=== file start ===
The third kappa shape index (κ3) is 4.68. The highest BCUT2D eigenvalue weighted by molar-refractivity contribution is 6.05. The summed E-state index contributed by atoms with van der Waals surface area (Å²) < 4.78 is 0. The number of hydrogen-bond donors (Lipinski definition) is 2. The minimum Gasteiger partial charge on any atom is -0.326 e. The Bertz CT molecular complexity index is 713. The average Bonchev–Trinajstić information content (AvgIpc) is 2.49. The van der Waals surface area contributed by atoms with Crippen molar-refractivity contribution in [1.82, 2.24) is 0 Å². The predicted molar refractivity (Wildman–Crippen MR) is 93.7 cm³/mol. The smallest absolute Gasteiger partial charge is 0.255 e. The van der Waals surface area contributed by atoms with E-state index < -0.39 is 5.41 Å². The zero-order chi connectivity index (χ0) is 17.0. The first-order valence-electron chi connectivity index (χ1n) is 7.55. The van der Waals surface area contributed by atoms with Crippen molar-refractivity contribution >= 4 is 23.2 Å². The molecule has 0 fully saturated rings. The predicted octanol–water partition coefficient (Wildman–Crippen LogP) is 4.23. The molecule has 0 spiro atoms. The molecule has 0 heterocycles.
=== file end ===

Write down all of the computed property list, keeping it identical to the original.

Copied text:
The third kappa shape index (κ3) is 4.68. The highest BCUT2D eigenvalue weighted by molar-refractivity contribution is 6.05. The summed E-state index contributed by atoms with van der Waals surface area (Å²) < 4.78 is 0. The number of hydrogen-bond donors (Lipinski definition) is 2. The minimum Gasteiger partial charge on any atom is -0.326 e. The Bertz CT molecular complexity index is 713. The average Bonchev–Trinajstić information content (AvgIpc) is 2.49. The van der Waals surface area contributed by atoms with Crippen molar-refractivity contribution in [1.82, 2.24) is 0 Å². The predicted molar refractivity (Wildman–Crippen MR) is 93.7 cm³/mol. The smallest absolute Gasteiger partial charge is 0.255 e. The van der Waals surface area contributed by atoms with E-state index < -0.39 is 5.41 Å². The zero-order chi connectivity index (χ0) is 17.0. The first-order valence-electron chi connectivity index (χ1n) is 7.55. The van der Waals surface area contributed by atoms with Crippen molar-refractivity contribution >= 4 is 23.2 Å². The molecule has 0 fully saturated rings. The predicted octanol–water partition coefficient (Wildman–Crippen LogP) is 4.23. The molecule has 0 spiro atoms. The molecule has 0 heterocycles.